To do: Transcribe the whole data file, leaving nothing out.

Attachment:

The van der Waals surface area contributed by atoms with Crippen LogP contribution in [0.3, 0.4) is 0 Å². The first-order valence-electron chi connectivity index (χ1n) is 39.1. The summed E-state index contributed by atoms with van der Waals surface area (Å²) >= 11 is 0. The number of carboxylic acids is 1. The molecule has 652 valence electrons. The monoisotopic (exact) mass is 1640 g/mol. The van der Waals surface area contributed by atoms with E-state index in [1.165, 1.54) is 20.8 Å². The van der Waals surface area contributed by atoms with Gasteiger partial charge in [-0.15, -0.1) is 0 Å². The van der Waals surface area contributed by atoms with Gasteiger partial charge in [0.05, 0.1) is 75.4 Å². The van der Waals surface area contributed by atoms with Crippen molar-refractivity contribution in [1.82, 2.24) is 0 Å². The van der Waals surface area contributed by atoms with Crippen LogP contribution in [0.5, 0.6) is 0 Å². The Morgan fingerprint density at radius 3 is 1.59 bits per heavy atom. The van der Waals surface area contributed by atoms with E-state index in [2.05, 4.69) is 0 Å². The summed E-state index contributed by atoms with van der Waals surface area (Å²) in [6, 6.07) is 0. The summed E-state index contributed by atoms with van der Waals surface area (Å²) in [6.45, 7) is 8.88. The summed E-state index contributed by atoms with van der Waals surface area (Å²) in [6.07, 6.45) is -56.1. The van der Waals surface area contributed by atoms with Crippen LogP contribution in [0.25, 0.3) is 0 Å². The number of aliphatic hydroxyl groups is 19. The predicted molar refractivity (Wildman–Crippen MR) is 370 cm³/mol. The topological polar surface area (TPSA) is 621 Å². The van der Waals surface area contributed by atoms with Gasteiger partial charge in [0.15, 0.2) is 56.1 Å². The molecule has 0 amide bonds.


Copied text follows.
The van der Waals surface area contributed by atoms with Crippen LogP contribution in [0.3, 0.4) is 0 Å². The first-order valence-electron chi connectivity index (χ1n) is 39.1. The summed E-state index contributed by atoms with van der Waals surface area (Å²) >= 11 is 0. The number of carboxylic acids is 1. The molecule has 652 valence electrons. The monoisotopic (exact) mass is 1640 g/mol. The van der Waals surface area contributed by atoms with E-state index in [1.165, 1.54) is 20.8 Å². The van der Waals surface area contributed by atoms with Gasteiger partial charge in [-0.15, -0.1) is 0 Å². The van der Waals surface area contributed by atoms with Gasteiger partial charge in [0.05, 0.1) is 75.4 Å². The van der Waals surface area contributed by atoms with Crippen molar-refractivity contribution in [1.82, 2.24) is 0 Å². The van der Waals surface area contributed by atoms with Crippen LogP contribution in [0.5, 0.6) is 0 Å². The Morgan fingerprint density at radius 3 is 1.59 bits per heavy atom. The van der Waals surface area contributed by atoms with E-state index in [2.05, 4.69) is 0 Å². The summed E-state index contributed by atoms with van der Waals surface area (Å²) in [6, 6.07) is 0. The summed E-state index contributed by atoms with van der Waals surface area (Å²) in [6.45, 7) is 8.88. The summed E-state index contributed by atoms with van der Waals surface area (Å²) in [6.07, 6.45) is -56.1. The van der Waals surface area contributed by atoms with Crippen LogP contribution in [0.25, 0.3) is 0 Å². The number of aliphatic hydroxyl groups is 19. The predicted molar refractivity (Wildman–Crippen MR) is 370 cm³/mol. The topological polar surface area (TPSA) is 621 Å². The van der Waals surface area contributed by atoms with Gasteiger partial charge in [0.15, 0.2) is 56.1 Å². The molecule has 0 amide bonds.